The TC approach utilizes many different activities and interventions to help you recover from your substance use disorder as well as to address other areas of your life. These include:
Many people who are involved in therapeutic communities later go on to continue in the programs as mentors and even therapists if they are qualified.
The goal of a TC program is to eventually get you to be able to leave the treatment community and re-enter the larger community drug-free.
Therapeutic communities will usually offer aftercare, such as counseling and other programs, that you can continue to remain focused on your recovery. Traditionally, people could stay in a TC for as long as they felt they needed to, often between 18 and 24 months. Today, insurance limitations may reduce the length of stay in these programs to less than 12 months.
It is best for you to remain in some type of ongoing program after your insurance coverage expires. Research indicates that the longer a person participates in treatment, the better their long-term outcome will be.
Research studies have found that TC programs offer a substantial improvement in recovery from substance use disorders as well as mental health disorders. They even demonstrate a reduction in criminal behavior in participants in prisons or those in treatment because of the court system.
One of the biggest challenges to any substance use disorder treatment program is keeping someone in the program, and TC programs are no different. Dropout rates in treatment programs for substance use disorders are highest in the early stages of the program. When TC programs require that individuals live and be treated in the same community with treatment providers and other clients, it may reduce the tendency for someone to drop out of the program early.
There are a variety of treatment approaches when it comes to addressing addiction and co-occurring disorders. Every person is different and entering treatment with different needs and concerns.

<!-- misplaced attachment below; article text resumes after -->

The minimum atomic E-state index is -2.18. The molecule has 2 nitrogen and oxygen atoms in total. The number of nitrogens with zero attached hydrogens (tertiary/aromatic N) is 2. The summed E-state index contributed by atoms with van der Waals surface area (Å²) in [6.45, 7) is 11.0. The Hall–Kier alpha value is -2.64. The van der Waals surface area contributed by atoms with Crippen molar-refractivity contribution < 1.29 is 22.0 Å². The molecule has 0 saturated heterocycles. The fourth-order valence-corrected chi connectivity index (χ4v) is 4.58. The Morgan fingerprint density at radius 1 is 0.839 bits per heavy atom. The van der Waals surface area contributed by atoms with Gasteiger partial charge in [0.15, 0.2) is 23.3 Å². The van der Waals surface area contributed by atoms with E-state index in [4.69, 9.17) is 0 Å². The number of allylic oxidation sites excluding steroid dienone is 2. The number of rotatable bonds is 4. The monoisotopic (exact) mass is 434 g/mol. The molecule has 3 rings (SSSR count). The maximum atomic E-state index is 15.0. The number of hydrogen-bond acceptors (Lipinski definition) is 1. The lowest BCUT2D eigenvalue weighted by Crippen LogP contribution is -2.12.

When you first enter a treatment program, you’ll go through an assessment process that’s designed to help determine the best possible treatment plan for your needs. There is no standardized, one-size-fits-all treatment plan, and for your plan to be effective, it needs to be personalized.
Standard residential treatment and therapeutic communities are equivalent in terms of their overall success rates. You might be better suited for a TC if:
If you believe that you could benefit from a therapeutic community approach, speak to a therapist or addiction clinician to learn more about your options.
Whether or not you go through treatment in a therapeutic community, it’s important to seek help with a substance use disorder as soon as possible.
Addiction is a progressive disease that can start to affect multiple areas of your life, including your physical and psychological health, your relationships with your family and friends, and your job and financial stability. Seeking treatment early can allow you to avoid an escalation of the disease before it gets out of control. Addiction can also be treated no matter how long you’ve been addicted or how many aspects of your life it’s touched.
To start your road to recovery today, learn more about therapeutic communities and addiction treatment as a whole.
(July 2015) What Are Therapeutic Communities? National Institute on Drug Abuse. Retrieved April 2019 from https://www.drugabuse.gov/publications/research-reports/therapeutic-communities/what-are-therapeutic-communities
(January 2013) Therapeutic Communities for Addictions: A Review of Their Effectiveness from a Recovery-Oriented Perspective. The Scientific World Journal. Retrieved April 2019 from https://pdfs.semanticscholar.org/c2a5/78a8129234274b412307dccd616268ec6428.pdf
(2014) Therapeutic Communities for Treating Addictions in Europe: Evidence, Current Practices and Future Challenges. European Monitoring Centre for Drugs and Drug Addiction.
(2015) The American Psychiatric Textbook of Substance Abuse Treatment. American Psychiatric Publishing. https://books.google.com/books?hl=en&lr=&id=7nLBBwAAQBAJ&oi=fnd&pg=PT11&ots=kvhUUu2KuP&sig=_CeOOEeLpqZB13rfJrgzKLHJuhM#v=onepage&q&f=falsehttps://books.google.com/books?hl=en&lr=&id=7nLBBwAAQBAJ&oi=fnd&pg=PT11&ots=kvhUUu2KuP&sig=_CeOOEeLpqZB13rfJrgzKLHJuhM#v=onepage&q&f=false
(April 2013) Verbal feedback in therapeutic communities: Pull-ups and reciprocated pull-ups as predictors of graduation. Journal of Substance Abuse Treatment. Retrieved April 2019 from https://www.ncbi.nlm.nih.gov/pmc/articles/PMC3556212/
(Winter 2010) Therapeutic communities in United States’ prisons: effectiveness and challenges. Therapeutic Communities. Retrieved April 2019 from http://www.dldocs.stir.ac.uk/documents/31(2).pdf#page=67
(Summer 2010) Is the therapeutic community an evidence-based treatment? What the evidence says. Therapeutic Communities. Retrieved April 2019 from http://www.dldocs.stir.ac.uk/documents/31(2).pdf#page=14